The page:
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Tips from the Altar

How to wed happily


     For the many couples committing to marriage this year, I offer some tips that I have learned in the past 10 years of officiating at weddings. These are not the words of advice from popular bridal magazines, but rather practical suggestions that will make your day go a bit smoother. Let’s begin with …

      It’s not your wedding: If I had a nickel for each time a couple told me that they want a ceremony that’s “short and simple,” I could buy a car. Of course the name Matchbox would be stamped on it, but still. You may want your ceremony to be short and sweet, but your relatives don’t. Your parents, grandparents, aunts and uncles want to see something special. Moms and aunts want to dab their eyes, fathers are already crying about the expense and grandparents want to find the bathroom. Your friends want a party, but your relatives want a wedding. 

     Get contracts for everything: Every vendor you hire should have a contract specifying, in detail, what is expected of them. The florist, for example, should list the type and color of flowers in the bouquet down to the floral arrangements throughout the venue. The officiant, venue, photographer, D.J, caterer and anyone else you are paying should have a contract. If they don’t, find someone else. And speaking of contracts …

      Ask if you can pay, in full, with a post-dated check: Once you walk down the aisle as husband and wife, you will be pulled in 20 different directions throughout the day. The last person you want pulling on you is someone with a hand out for a check. I ask my clients to pay, in full, at the rehearsal, with a post-dated check. If the wedding is on Saturday, the check will be dated for the following Tuesday. If something happens to me on the way to the wedding, the couple can cancel the check. If you ordered mini-crab cakes for your reception and the caterer delivered weenie-tots, you can cancel the check and renegotiate the price later. It’s always easier to renegotiate than get reimbursed. 

      Professional dress is a must: I have seen D.J.s and photographers arrive at weddings wearing T-shirts and torn jeans. Yes, that may be the style the kids are wearing today for school, but not for a wedding. Insist, (again, check your contract) that they arrive in appropriate dress. You don’t want your guests thinking that panhandlers are drifting through your reception.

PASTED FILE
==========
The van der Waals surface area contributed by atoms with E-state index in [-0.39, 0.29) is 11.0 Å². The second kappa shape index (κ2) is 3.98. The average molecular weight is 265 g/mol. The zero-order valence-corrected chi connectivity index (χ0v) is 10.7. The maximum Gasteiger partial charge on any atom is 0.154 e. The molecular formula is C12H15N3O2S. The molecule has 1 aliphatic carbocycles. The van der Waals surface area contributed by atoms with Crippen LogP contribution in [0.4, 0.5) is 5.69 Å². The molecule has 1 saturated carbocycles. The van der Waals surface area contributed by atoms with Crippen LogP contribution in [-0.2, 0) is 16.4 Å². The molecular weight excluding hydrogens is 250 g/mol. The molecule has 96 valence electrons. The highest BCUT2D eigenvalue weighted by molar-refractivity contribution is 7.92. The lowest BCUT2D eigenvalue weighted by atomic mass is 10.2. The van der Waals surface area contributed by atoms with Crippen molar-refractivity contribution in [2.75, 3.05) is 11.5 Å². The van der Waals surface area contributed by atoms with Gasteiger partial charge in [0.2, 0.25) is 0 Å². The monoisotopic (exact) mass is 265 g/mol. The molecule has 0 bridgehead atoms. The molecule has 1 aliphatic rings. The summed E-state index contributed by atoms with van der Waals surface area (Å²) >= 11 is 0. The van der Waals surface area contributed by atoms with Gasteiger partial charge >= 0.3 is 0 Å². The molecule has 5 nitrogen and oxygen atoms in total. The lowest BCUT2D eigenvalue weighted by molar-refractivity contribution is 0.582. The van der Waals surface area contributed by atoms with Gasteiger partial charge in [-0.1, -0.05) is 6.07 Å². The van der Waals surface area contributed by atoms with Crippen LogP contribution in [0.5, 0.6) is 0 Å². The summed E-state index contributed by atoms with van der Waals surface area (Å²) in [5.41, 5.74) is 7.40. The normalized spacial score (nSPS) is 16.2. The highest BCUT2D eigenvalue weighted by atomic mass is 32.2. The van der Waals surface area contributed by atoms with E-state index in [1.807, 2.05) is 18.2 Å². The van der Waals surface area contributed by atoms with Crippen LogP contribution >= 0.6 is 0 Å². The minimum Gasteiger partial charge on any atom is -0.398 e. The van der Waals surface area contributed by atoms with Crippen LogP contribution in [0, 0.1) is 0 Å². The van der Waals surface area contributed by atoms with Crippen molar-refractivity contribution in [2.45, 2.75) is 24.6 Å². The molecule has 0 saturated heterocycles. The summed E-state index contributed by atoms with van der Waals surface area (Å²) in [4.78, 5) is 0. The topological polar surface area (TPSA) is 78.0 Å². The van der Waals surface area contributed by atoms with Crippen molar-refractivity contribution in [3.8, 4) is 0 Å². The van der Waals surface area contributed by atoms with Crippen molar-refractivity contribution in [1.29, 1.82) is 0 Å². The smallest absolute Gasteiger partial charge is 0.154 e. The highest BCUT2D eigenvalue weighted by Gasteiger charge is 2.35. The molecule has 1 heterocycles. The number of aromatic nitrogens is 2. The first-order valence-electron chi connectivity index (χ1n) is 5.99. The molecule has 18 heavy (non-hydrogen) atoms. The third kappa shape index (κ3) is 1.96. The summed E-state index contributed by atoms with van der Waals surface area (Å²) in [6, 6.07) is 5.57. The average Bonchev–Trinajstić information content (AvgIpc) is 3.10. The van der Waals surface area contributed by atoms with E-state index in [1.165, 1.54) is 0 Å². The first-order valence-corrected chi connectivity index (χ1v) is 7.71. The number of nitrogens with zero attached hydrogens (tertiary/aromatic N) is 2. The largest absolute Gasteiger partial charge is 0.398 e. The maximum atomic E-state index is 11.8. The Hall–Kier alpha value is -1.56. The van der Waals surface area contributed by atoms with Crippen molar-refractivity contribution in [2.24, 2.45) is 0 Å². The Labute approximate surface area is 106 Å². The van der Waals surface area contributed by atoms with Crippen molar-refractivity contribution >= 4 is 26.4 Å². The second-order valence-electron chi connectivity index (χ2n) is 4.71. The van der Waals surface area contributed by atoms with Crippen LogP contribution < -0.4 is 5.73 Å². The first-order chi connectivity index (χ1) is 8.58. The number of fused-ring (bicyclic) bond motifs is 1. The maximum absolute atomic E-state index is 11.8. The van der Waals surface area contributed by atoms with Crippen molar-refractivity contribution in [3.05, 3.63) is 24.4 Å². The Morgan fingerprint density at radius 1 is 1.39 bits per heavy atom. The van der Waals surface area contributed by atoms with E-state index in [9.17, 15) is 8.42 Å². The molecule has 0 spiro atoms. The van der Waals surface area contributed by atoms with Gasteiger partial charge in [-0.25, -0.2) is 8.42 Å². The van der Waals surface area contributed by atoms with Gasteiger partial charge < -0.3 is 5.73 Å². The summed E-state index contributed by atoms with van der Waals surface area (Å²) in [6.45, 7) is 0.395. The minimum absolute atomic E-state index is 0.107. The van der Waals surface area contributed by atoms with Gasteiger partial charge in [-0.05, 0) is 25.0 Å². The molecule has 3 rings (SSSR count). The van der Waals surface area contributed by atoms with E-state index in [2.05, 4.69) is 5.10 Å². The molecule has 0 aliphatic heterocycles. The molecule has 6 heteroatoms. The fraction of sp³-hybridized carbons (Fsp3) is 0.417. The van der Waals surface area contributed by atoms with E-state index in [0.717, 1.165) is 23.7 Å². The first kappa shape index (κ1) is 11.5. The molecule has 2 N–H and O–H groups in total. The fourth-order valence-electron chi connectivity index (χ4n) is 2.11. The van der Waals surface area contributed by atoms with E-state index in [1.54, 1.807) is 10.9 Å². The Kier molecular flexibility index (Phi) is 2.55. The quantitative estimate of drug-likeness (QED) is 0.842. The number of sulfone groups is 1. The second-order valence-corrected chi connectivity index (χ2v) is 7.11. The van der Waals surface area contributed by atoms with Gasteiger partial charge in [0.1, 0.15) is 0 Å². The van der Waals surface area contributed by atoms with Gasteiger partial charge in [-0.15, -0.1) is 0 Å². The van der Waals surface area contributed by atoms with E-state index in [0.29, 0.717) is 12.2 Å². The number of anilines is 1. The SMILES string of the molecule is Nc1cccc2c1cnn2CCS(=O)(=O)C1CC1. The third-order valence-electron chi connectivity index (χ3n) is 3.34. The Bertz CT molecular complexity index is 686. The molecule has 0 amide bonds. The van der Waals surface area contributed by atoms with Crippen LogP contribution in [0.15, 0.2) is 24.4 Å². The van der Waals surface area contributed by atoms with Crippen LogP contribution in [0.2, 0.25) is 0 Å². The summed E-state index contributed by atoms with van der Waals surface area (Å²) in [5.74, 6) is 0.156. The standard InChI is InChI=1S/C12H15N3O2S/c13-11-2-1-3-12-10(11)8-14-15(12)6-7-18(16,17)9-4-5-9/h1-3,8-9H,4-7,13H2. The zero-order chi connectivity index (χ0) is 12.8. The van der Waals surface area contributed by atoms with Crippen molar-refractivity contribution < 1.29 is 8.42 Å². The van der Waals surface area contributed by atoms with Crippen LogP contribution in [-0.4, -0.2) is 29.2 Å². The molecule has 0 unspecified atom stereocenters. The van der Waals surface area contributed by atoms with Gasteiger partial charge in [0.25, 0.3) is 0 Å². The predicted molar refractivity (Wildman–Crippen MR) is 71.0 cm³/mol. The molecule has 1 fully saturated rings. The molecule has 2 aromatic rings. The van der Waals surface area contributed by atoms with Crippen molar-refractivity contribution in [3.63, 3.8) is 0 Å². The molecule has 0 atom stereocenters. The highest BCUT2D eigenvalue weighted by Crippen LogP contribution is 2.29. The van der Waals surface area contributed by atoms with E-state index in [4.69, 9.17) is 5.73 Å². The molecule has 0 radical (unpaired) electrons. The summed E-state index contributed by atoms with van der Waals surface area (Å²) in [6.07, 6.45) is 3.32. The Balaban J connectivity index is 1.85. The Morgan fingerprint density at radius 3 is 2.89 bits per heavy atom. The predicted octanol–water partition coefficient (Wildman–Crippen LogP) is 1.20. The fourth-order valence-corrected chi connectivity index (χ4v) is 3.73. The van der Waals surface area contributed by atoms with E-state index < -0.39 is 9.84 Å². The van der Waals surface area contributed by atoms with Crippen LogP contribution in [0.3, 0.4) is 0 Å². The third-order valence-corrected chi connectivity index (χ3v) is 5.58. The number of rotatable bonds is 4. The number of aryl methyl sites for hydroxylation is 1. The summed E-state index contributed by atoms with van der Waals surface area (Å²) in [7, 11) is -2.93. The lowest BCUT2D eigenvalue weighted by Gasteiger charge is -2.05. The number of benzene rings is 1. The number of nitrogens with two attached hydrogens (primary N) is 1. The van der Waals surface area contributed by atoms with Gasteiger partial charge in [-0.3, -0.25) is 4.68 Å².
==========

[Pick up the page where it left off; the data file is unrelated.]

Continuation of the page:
Don’t stress over the small stuff: I had a bride so upset over her floral arrangements that she bought flowers from a local grocer and made her own arrangements. Since she did not have a commercial refrigerator, all of her flowers were wilted on the day of her wedding. Had she gone with the original flowers, no one would have noticed and she could have dealt with the florist later. (See post-dated check.)

      Just assume something will go wrong, from the groom wearing one brown and one black sock to misplaced rings to wandering children. No one will remember. The only thing some people may remember is if someone in your party spontaneously bursts into flame. Even that depends on how generously the bartender is pouring. 

      Your wedding day will be a marathon: If this is your first wedding, you will feel overwhelmed. I compare it to an Olympic event where the guy with the starter pistol is at the foot of your bed. Instead of an alarm, he fires the gun, and you’re off! The day will go by in minutes rather than hours.

      My advice: During your reception, take the time to talk to your relatives you don’t see very often and those who traveled a good distance to be there. You can see your friends anytime, but at the end of the day you will find yourself wishing that you had given more time to Uncle Ed and Aunt Rose. 


     I could go on, but I have laundry to do. I will leave you with the words of my wife the day after our wedding. She told our guests, “If we get divorced tomorrow, the party was worth it.” That was 13 years ago and we’re still married.

     Enjoy your day; enjoy the moment.